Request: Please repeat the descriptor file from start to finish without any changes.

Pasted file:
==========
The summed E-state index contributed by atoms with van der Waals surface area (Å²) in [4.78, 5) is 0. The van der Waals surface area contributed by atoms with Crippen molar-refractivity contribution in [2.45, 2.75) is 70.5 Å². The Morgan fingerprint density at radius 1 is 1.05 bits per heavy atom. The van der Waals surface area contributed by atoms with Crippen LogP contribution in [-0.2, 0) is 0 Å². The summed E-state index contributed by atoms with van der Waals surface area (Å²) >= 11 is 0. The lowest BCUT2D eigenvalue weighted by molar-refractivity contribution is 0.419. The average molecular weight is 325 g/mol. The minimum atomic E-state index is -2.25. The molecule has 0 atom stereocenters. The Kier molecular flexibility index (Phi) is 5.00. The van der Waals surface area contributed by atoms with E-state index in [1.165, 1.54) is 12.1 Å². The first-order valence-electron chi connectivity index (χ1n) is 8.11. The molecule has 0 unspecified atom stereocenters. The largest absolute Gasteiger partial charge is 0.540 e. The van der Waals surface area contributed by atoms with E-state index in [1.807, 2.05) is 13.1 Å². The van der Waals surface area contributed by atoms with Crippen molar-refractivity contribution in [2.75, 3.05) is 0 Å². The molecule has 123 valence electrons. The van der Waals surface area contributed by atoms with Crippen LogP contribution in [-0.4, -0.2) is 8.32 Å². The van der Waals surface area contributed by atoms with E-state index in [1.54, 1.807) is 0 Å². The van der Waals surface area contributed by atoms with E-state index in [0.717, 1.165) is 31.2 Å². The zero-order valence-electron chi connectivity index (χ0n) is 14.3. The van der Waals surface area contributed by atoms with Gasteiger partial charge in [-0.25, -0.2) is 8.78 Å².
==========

The summed E-state index contributed by atoms with van der Waals surface area (Å²) in [4.78, 5) is 0. The van der Waals surface area contributed by atoms with Crippen molar-refractivity contribution in [2.45, 2.75) is 70.5 Å². The Morgan fingerprint density at radius 1 is 1.05 bits per heavy atom. The van der Waals surface area contributed by atoms with Crippen LogP contribution in [-0.2, 0) is 0 Å². The summed E-state index contributed by atoms with van der Waals surface area (Å²) >= 11 is 0. The lowest BCUT2D eigenvalue weighted by molar-refractivity contribution is 0.419. The average molecular weight is 325 g/mol. The minimum atomic E-state index is -2.25. The molecule has 0 atom stereocenters. The Kier molecular flexibility index (Phi) is 5.00. The van der Waals surface area contributed by atoms with E-state index in [1.165, 1.54) is 12.1 Å². The first-order valence-electron chi connectivity index (χ1n) is 8.11. The molecule has 0 unspecified atom stereocenters. The largest absolute Gasteiger partial charge is 0.540 e. The van der Waals surface area contributed by atoms with E-state index in [1.807, 2.05) is 13.1 Å². The van der Waals surface area contributed by atoms with Crippen molar-refractivity contribution in [2.75, 3.05) is 0 Å². The molecule has 123 valence electrons. The van der Waals surface area contributed by atoms with Crippen LogP contribution in [-0.4, -0.2) is 8.32 Å². The van der Waals surface area contributed by atoms with E-state index in [1.54, 1.807) is 0 Å². The van der Waals surface area contributed by atoms with E-state index in [0.717, 1.165) is 31.2 Å². The zero-order valence-electron chi connectivity index (χ0n) is 14.3. The van der Waals surface area contributed by atoms with Gasteiger partial charge in [-0.25, -0.2) is 8.78 Å².